[¶10] Camilleri received benefits from the date of injury until June 22, 2005. By letter dated June 22, 2005, the Division informed Camilleri that it would not approve payment of benefits after June 22, 2005. By letter dated June 29, 2005, Camilleri's attorney asked to be appointed to handle her client's petition for review of that decision. Apparently that appointment was made, and Camilleri has continued to be represented by counsel throughout this process. In that request, Camilleri indicated that the matter should be assigned to the Medical Commission.

[¶11] In a letter dated July 13, 2005, a claims analyst for the Division referred this case to the Office of Administrative Hearings (OAH) pursuant to Wyo. Stat. Ann. § 27-14-601(k)(v) (LexisNexis 2009) which provides:

§ 27-14-601. Payment or denial of claim by division; notice; objections; review and settlement of claims; filing fee; preauthorization of hospitalization or surgery.

(a) Upon receipt, the division shall review the initial injury reports to determine if the injury or death resulting from injury is compensable and within the jurisdiction of this act. No subsequent claim for compensation under this act shall be approved if the division determines the injury or death is not compensable and under the jurisdiction of this act or if the employer states on his injury report that the injury is not compensable, until a determination is rendered by the division. The division shall provide notice of its determination to the employee, employer and the claimant. ..

(d) Upon receipt of a claim for impairment, disability or death benefits filed under W.S. 27-14-403(g) or 27-14-501(e) and (f) and if the initial injury or death resulting from injury is determined compensable and within the jurisdiction of this act, the division shall determine if the injured employee or his dependents are eligible for benefits and shall approve or deny the claim in accordance with this act. If a claim is approved, the division shall determine the amount of the award for compensation in accordance with W.S. 27-14-403 through 27-14-406 and 27-14-408, if applicable. The division shall provide notice of any determination under this subsection to the employer, employee and the claimant.

(e) In accordance with this act, the division shall by rule and regulation establish necessary procedures for the review and settlement of the compensability of an injury or death resulting from injury and of claims filed under this act through interviews with employees, employers and health care personnel or through review of written reports. Nothing in this act shall prohibit the employer or division from reaching a settlement of up to two thousand five hundred dollars ($2,500.00) under this subsection in any one (1) case without an admission of compensability or that the injury was work related. ..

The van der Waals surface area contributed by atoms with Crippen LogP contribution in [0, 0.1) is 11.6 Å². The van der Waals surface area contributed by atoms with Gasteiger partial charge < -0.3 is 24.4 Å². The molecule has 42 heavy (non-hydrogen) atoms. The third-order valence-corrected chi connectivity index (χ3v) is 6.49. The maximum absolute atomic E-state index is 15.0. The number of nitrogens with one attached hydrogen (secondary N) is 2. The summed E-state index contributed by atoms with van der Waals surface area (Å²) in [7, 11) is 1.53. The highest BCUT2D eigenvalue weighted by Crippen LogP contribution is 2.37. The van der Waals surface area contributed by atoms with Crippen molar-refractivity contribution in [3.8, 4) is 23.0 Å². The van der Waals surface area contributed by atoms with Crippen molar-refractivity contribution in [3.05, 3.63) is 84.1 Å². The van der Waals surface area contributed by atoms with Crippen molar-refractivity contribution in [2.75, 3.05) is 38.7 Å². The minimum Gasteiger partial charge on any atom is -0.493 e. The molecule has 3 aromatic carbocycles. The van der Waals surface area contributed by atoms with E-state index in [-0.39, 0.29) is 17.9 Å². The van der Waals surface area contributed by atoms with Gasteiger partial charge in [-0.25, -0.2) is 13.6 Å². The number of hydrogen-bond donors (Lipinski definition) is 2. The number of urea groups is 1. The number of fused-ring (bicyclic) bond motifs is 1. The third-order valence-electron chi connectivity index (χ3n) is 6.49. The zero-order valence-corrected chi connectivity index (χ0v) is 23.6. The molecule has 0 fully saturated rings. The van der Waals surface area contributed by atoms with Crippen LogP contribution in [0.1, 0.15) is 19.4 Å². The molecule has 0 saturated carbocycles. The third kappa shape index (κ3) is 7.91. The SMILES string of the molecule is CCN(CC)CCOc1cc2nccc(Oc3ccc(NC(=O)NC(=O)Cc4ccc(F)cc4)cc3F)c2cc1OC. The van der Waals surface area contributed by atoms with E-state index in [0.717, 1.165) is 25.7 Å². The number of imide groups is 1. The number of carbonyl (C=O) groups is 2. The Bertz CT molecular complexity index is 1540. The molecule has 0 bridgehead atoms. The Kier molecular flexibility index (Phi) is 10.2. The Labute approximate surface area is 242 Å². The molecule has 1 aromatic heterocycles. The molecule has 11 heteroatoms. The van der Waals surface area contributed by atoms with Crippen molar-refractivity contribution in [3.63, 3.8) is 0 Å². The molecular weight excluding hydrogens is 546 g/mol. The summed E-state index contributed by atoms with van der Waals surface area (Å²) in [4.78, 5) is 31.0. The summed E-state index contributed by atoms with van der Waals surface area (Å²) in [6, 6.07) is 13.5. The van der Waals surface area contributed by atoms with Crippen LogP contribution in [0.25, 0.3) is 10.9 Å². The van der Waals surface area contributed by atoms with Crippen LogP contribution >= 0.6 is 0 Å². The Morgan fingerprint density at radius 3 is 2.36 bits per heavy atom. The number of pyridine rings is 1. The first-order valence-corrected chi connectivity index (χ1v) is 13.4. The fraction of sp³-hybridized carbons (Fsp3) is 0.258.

(g) No claim for benefits under this act shall be denied based solely on the failure of the employer to have complied with the requirements of this act. ..

(k) Determinations by the division pursuant to this section and W.S. 27-14-605 shall be in accordance with the following:

(i) The initial review of entitlement to benefits pursuant to subsections (a) and (e) of this section shall be made by the division within fifteen (15) days after the date the injury report or claim is filed. Following initial review, the division shall issue a final determination or if a final determination cannot be made based upon available information at that time, the division may issue a request for additional information as necessary;

(ii) Following issuance of a request for additional information under paragraph (k)(i) of this section, the division shall investigate the matter and issue its final determination within forty-five (45) days after issuing the request;

(iii) Notice of a final determination issued by the division under this subsection shall include a statement of reasons and notice of the right to a hearing;

(iv) Any interested party may request a hearing before a hearing examiner on the final determination of the division by filing a written request for hearing with the division within fifteen (15) days after the date the notice of the final determination was mailed by the division. If the division has not rendered a final determination within sixty (60) days following the date the claim was filed, any interested party may request a hearing before a hearing examiner in the manner prescribed by this paragraph. If the written request for hearing is sent to the division by certified or registered mail, postage prepaid, return receipt requested, proof of such mailing within the time provided by this subsection with a receipt signed by an agent of the state of Wyoming shall be presumed to be timely filing of the request with the division;

(v) Upon receipt of a request for hearing, the division shall immediately provide notice of the request to the appropriate hearing authority as ...